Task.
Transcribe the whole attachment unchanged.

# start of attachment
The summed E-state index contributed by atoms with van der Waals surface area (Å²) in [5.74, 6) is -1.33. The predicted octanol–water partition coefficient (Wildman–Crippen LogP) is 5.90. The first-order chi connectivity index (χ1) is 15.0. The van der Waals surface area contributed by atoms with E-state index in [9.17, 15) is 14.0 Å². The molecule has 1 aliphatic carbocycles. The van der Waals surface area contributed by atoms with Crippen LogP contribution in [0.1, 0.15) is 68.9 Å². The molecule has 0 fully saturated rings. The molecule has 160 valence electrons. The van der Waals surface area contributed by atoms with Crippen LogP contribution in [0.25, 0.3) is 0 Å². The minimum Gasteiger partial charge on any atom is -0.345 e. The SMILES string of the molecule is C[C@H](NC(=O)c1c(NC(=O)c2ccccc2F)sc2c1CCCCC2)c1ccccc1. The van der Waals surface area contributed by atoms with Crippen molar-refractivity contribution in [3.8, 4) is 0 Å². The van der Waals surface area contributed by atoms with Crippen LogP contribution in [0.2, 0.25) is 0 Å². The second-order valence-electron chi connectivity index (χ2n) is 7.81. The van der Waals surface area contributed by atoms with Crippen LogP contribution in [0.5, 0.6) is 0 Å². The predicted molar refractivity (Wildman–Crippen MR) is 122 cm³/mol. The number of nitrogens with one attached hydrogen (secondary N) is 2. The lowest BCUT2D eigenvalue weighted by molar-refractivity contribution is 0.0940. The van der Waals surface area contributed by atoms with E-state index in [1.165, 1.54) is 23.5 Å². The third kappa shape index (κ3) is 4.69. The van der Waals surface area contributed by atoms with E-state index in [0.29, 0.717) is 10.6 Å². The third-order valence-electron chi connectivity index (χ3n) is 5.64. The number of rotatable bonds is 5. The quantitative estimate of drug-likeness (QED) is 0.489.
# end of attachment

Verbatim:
The summed E-state index contributed by atoms with van der Waals surface area (Å²) in [5.74, 6) is -1.33. The predicted octanol–water partition coefficient (Wildman–Crippen LogP) is 5.90. The first-order chi connectivity index (χ1) is 15.0. The van der Waals surface area contributed by atoms with E-state index in [9.17, 15) is 14.0 Å². The molecule has 1 aliphatic carbocycles. The van der Waals surface area contributed by atoms with Crippen LogP contribution in [0.1, 0.15) is 68.9 Å². The molecule has 0 fully saturated rings. The molecule has 160 valence electrons. The van der Waals surface area contributed by atoms with Crippen LogP contribution in [0.25, 0.3) is 0 Å². The minimum Gasteiger partial charge on any atom is -0.345 e. The SMILES string of the molecule is C[C@H](NC(=O)c1c(NC(=O)c2ccccc2F)sc2c1CCCCC2)c1ccccc1. The van der Waals surface area contributed by atoms with Crippen molar-refractivity contribution in [3.8, 4) is 0 Å². The van der Waals surface area contributed by atoms with Crippen LogP contribution in [0.2, 0.25) is 0 Å². The second-order valence-electron chi connectivity index (χ2n) is 7.81. The van der Waals surface area contributed by atoms with Crippen LogP contribution in [0.5, 0.6) is 0 Å². The predicted molar refractivity (Wildman–Crippen MR) is 122 cm³/mol. The number of nitrogens with one attached hydrogen (secondary N) is 2. The lowest BCUT2D eigenvalue weighted by molar-refractivity contribution is 0.0940. The van der Waals surface area contributed by atoms with E-state index in [1.165, 1.54) is 23.5 Å². The third kappa shape index (κ3) is 4.69. The van der Waals surface area contributed by atoms with E-state index in [0.29, 0.717) is 10.6 Å². The third-order valence-electron chi connectivity index (χ3n) is 5.64. The number of rotatable bonds is 5. The quantitative estimate of drug-likeness (QED) is 0.489.